The $57.2 million package, according to the latest proxy filed at the SEC, includes: $3.5 million in salary, $25 million bonus, $15 million in stock awards, $10 million in option awards, $2.8 million change in pension value, and $1.4 million in other compensation. The “other” category includes $702,855 in “transportation-related benefits” including car and use of the company jet, plus $522,769 for security.
The bonus does not include $3 million in stock granted in 2015 “for contributions to the creative successes across the Company’s portfolio of businesses.” That will be included in the tally to be reported next year.
Chairman Sumner Redstone made $10.8 million in 2014 — way down from last year’s $57.2 million, which included a $45.4 million gain in pension value.
It was a good year, at least in terms of optics, for the execs to pare back their compensation: CBS’ adjusted share price fell 12.4% in 2014, while the benchmark Standard & Poors’ 500 rose 11.4%.
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Operations were mixed as the increase in retransmission consent payments from pay TV operators wasn’t enough to offset declines in ad sales and content licensing. Revenues fell 1.4% to $13.8 billion, and earnings from continuing operations fell 22.1% to $1.4 billion. But CBS collected $1.6 billion from the split off of its Outdoor Americas billboard business, resulting in a 57.5% increase in net income to nearly $3 billion.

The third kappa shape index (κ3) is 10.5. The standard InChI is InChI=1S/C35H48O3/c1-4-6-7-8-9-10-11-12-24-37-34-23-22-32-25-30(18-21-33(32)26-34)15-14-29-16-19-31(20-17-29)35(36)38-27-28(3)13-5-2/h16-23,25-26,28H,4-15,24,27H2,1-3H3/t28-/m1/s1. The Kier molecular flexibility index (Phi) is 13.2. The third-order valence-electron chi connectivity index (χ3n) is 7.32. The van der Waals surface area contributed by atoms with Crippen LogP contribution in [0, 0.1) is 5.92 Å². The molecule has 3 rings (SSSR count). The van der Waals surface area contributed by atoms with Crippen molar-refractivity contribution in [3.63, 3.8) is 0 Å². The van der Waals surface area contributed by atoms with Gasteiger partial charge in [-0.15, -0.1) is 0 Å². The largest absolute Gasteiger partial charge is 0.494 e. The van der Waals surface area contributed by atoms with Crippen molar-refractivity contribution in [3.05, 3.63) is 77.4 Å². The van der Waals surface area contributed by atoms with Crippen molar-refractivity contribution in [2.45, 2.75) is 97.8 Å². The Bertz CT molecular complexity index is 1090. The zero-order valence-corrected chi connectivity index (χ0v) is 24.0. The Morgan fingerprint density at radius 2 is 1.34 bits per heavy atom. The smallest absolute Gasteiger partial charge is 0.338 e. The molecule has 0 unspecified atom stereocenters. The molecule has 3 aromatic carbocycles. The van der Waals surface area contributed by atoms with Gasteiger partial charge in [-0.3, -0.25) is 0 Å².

The board’s compensation committee praised Moonves’ “consistent leadership in driving continued ratings successes, taking advantage of this success to secure four key retransmission deals, five key station affiliation deals, eight VOD deals and multiple streaming deals.” It also lauded his handling of the fight with Aereo, and the launch of CBS All Access and CBSN.
Moonves signed a new contract at the end of 2014 designed to keep him in the job to mid 2019. It guarantees him a $3.5 million annual salary, that can only be raised. It set his target bonus at $12 million beginning with last year. The board can offer a “creative bonus” in “special recognition of your leadership and direction” to create “premium content across Employer’s portfolio of businesses.” The deal also includes a host of complicated terms that should give him big slugs of stock.
But for least two years after the end of his employment, Moonves agreed to not prepare — or help anyone else prepare — “any books, articles, radio broadcasts, electronic communications, television or motion picture productions or other creations” involving CBS “or any of its affiliates or predecessors or any of their officers, directors, agents, employees, suppliers or customers.”
CBS’ compensation committee is chaired by Bank of America Chairman Emeritus Charles Gifford. Other members are former Defense Secretary William Cohen, former NAACP chief Bruce Gordon, and Sony Music CEO Doug Morris.
CBS will hold its annual meeting in New York on May 21.
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